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La Régalade déjà vu

long after Manet


Le Regalade St. Honore



The birth of what Jeffrey Steingarten called “Haut Bistros” can be dated to 1992 when Yves Camdeborde, a young Béarnese sous-chef at Les Ambassadeurs, decided not to wait out the slow ascent to preeminence in a Michelin-starred restaurant but to strike out on his own on the southern fringe of Paris, where the locals might keep him going until word got around. He named it La Régalade, after the south-west France practice of drinking from a bottle that spouts straight into the mouth (see the Manet painting above). The rest, as they say, is history. (Steingarten tells the absorbing tale in a chapter on the new bistros in The Man Who Ate Everything.)


By the time I got to La Régalade in 1998 and wrote about it, it was getting a bit tired. I wrote about it again in 2005 after Bruno Doucet, formerly of Apicius, had taken over. I was totally enthralled.


And then in 1910 Doucet invaded the 1st Arrondissement. John Talbott reported that La Régalade St. Honore was “already full to bursting before a single review ha[d] appeared in the print media”. Three years later, with its sentimental associations, I had to pay my respects.


So long after its spectacular opening it wasn’t difficult to get a reservation. For such a posh location, it's a rather simple dining area, with bare tables. At 35€, the three-course five-choice menu is, for the 1st arrondissement, a genuine bargain. No wonder it continues to be a Paris by Mouth Absolute Favorite.


Doucet had brought his splendid signature starter along—a big terrine, along with a pot of gherkins and a basket of bread. There was no dish, and so we had to balance the meat on the bread. In the food blogs there’s a difference of opinion as to whether it was pork or pork mixed with chicken, also conjecture as to whether the absence of a dish was to inhibit consumption and from what motive. Never mind, that’s just blogger-blag—the terrine was welcome and delicious. How many bistros start your meal so generously?


Unusually for a Paris bistro relying so heavily on the tourist trade, there’s no English carte, but the waiter was helpful. (And any serious diner whose French is less than fluent should carry a pocket food glossary.) My starter was creamy risotto with squid ink and slivers of squid, fried “like baby eels”, i.e. very quickly so as not to go tough. A rich flavour to the rice, as dense and concentrated as its color.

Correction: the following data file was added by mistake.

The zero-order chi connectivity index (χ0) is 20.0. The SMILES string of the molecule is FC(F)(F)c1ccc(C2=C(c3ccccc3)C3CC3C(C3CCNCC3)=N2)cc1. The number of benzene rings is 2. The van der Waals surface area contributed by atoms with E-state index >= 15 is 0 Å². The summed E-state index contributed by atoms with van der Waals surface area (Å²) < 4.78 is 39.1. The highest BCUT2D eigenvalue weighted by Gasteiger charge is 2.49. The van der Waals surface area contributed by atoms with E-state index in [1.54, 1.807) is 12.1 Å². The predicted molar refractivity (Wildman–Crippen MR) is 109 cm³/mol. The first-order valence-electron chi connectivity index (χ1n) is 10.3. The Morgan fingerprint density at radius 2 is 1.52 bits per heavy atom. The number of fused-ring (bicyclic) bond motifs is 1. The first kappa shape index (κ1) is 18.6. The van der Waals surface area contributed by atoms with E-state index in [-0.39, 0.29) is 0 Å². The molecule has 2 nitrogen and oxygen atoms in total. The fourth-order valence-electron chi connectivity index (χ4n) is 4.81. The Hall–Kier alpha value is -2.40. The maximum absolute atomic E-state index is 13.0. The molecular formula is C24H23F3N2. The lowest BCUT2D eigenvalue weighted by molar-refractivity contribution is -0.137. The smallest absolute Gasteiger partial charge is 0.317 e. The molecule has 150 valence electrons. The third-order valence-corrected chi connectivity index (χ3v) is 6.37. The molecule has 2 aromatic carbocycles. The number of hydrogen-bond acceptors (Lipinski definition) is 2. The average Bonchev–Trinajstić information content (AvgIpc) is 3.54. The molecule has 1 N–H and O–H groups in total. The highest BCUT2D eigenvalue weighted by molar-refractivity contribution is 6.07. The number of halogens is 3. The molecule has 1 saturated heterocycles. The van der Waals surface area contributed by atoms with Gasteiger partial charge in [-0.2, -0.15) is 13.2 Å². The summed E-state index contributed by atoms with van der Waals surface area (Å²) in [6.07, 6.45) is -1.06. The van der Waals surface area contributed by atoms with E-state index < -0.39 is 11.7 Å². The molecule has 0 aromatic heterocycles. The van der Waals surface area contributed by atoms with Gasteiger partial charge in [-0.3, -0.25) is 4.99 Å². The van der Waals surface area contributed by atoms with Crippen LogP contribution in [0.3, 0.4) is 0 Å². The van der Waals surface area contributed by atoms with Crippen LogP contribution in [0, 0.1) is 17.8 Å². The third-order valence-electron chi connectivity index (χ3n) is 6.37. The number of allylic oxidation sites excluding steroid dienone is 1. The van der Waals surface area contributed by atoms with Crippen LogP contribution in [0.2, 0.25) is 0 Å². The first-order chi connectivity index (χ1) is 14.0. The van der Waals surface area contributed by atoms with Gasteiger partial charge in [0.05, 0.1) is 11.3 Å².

Mary’s starter, Croustille de foie gras au chou-fleur fondant & croquant, pulpe de noix pimentée, was a disappointment. There was a very small portion of foie gras included and its flavor in the dish as a whole was not prominent.


She also found her chicken breast disappointing. Such a dry piece of meat needs something in the way of sauce. With it was a small amount of raw-ish semolina and puréed broccoli, topped with a pile of raw herbs.


I had better luck with my duck breast. It was cooked to my liking—rare and thinly sliced, still hot and a generous quantity. The carrots coated with soy sauce were gently caramelized, the way I prepare them at home to go with duck breast.


The Soufflé chaud au Grand Marnier, which we both chose for dessert, was a perfect example of what a soufflé should be like. Utterly superb! The dish goes back to La Regalade’s beginning twenty years before; Camdeborde had learned to make it at Tour d’Argent and his version of it has been justly famous ever since.




Among the choices in the 1st Arrondissement, La Régalade St. Honore is a strong contender, but it lacks the historic vibes of its parent in the 14th. If I were to return to a Doucet kitchen, that’s the one I’d head for.


©2013 John Whiting

La Régalade St Honore, 123 rue St-Honore, 1st Arr, 01 42 21 92 40, Closed Sat-Sun, Mº Louvre-Rivoli


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